I visited the Coens while they were shooting in Arizona, more a social call than a professional one since we hadn't spoken at all about me scoring Raising Arizona. That night they had dogs barking all over Scottsdale during the shooting of the "Huggies Chase."
When Ethan did call me, he was clearly not convinced that the film and I were a great match. He suggested the film was probably not "groovy" enough for me. I loved the script but it's true that I have no affinity for country music or other things Western. But I did want to give it a try.
The first thing I mocked up was a Spanish Rock Opera for the Biker From Hell (Tex Cobb's character), using early sampling technology to simulate dementedly swooping sopranos. When it came to yodeling the only lead I had was a Polish singer I'd worked with for a while, Mieczyslaw Litwinksi, who could yodel you to tears. I didn't know any banjo players, but Ben Freed, whom I believe was optometrist to one of the Coens, fit the bill. For percussion I enlisted Geoffrey Gordon and Skip La Plante who had a group called Music For Homemade Instruments which seemed appropriate for this film. Geoff and Skip are featured in the scene in which Nicholas Cage wrestles John Goodman in a small trailer home. The score is pretty well improvised using household objects - vacuum cleaner hoses, hubcaps, peanut butter jars, etc.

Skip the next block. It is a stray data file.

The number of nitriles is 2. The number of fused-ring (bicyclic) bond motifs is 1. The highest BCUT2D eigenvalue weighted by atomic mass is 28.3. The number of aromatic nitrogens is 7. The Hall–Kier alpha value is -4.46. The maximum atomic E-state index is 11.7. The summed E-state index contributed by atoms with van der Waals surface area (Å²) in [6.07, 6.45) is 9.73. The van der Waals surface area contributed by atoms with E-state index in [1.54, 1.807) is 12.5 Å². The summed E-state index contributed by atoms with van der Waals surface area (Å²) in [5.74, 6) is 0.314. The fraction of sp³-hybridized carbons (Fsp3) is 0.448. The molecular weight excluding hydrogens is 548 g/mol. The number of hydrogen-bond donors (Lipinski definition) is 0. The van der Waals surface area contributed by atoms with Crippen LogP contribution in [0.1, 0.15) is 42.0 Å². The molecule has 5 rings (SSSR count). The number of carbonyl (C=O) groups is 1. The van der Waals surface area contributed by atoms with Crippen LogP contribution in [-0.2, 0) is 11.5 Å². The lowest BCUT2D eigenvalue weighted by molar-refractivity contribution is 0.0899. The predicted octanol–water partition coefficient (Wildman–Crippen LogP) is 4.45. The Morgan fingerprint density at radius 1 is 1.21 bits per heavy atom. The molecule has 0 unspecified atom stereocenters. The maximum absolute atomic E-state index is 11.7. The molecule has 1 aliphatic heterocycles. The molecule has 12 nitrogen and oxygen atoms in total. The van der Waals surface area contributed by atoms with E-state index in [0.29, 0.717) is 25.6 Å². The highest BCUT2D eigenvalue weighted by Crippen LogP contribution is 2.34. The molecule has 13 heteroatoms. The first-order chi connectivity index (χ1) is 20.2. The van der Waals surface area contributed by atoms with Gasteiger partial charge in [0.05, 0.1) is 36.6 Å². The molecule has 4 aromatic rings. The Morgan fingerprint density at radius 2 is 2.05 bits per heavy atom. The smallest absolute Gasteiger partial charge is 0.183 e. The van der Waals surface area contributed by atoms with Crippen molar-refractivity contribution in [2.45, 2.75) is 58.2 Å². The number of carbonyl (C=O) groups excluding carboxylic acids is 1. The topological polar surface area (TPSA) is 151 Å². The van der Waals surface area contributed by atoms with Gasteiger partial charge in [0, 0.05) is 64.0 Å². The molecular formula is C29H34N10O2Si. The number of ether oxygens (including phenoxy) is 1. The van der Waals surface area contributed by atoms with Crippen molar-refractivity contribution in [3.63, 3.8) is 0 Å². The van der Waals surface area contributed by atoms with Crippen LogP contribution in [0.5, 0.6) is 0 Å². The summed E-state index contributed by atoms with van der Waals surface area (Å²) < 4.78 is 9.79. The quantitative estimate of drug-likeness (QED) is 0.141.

Mieczyslaw's yodeling was indelibly Eastern European - a fine point I'd overlooked - and Ethan and I tried to relocate the sound from the mountains of Silesia to the plains of Arizona. Ethan would say "You're riding your horse across the prairie - no one around for miles - the sun is shining and you whip off your hat and let loose a joyous yodel!" and what came out sounded like an Orthodox chant. Heart-rendingly beautiful, but not Arizona. Not even Utah. In the end Mietek whistled and hummed and played Jew's harp on the score, and we hired an honest-to-goodness Okie, John Crowder, to do the yodeling.
To play over the scroll of credits at the end of the film I proposed a varied arrangement of the upbeat tunes from the film - in particular I wanted to do something with ukelele, bagpipe and kazoo. We only had a bit of free time remaining in the recording studio and the Coens were dubious about my concept so they left assuming that they'd use edits of the music we already had for their end titles. I went on and recorded the ukelele variation with a group of uke players called Songs From A Random House. Knowing this tune was not going to make it into the film I went home and mixed my variation as "Raising Ukeleles" and I don't think the Coens actually heard it until it was placed on the CD many months later.
Here are excerpts from the score, which is available from Amazon and iTunes.
From David Morgan's interview with Carter Burwell in Knowing The Score:
I believe while Joel was shooting the movie he was thinking about yodeling. Joel and Ethan are both into old timey country music, and Ethan actually does yodel. I give them credit for that because it's a brilliant idea.